The next day dawned bright and clear, which was great considering we planned to spend most of it looking round a graveyard. As normal at the weekend, I stayed in bed until Mum left for work so that I didn’t get in her way, then I logged onto my computer and checked for any messages. There was some great news, Annabel was coming home on Tuesday, although she sounded a bit wistful about saying goodbye to André. I thought once more about the handsome stranger I’d met in the Library, and wondered if I’d ever see him again. Then I got washed and dressed and headed for the cemetery.
Karina showed up on time with a packed lunch and a bottle of water. I was really grateful because most people wouldn’t be too keen to look round a graveyard anyway, and she had seemed a bit spooked in the Library annex. She admitted it again:
“That basement was really creepy, didn’t you think?”
“I didn’t get any creepy vibes, but I did feel a sort of sadness down there.”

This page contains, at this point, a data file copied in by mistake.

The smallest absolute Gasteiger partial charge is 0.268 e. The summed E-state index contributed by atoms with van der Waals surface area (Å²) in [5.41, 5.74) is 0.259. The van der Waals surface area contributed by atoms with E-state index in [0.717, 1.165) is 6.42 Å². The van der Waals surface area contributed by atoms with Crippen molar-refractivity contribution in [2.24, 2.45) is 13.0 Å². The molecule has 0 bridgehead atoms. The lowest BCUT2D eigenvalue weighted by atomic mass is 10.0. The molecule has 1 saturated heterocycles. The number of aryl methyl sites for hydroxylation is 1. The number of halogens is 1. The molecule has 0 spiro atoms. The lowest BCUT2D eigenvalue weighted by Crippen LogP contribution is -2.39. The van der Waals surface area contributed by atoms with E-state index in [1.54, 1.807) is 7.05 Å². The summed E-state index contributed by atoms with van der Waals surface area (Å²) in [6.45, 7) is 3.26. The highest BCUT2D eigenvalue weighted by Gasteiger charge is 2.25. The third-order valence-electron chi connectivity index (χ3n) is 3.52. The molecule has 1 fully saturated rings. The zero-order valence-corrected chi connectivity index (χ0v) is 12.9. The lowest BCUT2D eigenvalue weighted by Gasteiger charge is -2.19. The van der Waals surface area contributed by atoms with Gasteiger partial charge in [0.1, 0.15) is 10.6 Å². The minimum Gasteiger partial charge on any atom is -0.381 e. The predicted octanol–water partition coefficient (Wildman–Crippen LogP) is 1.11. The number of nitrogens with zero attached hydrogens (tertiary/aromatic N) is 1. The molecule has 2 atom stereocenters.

“So how are we going to find the ‘communal area’?” she asked.
“I don’t know but I’ll ask somebody.”
Surprisingly enough there were quite a few people around paying their respects and laying fresh flowers, as well as some Council gardeners making the place look tidy. I went over and spoke to one of them.
“Excuse me, do you know where people were buried here during the war?”
“No, sorry, I haven’t worked here long, I’ll ask Eric.” He called over an older man wearing overalls. “These young ladies would like to know where people were buried during the war.”
“Yes, the ‘communal area’,” I asked.
The older man looked like he understood.
“Ah, well it’s over in the far corner by that tree.” He indicated to the right-hand side. “But there’s nothing to see there, except that we always mow the grass in that spot.”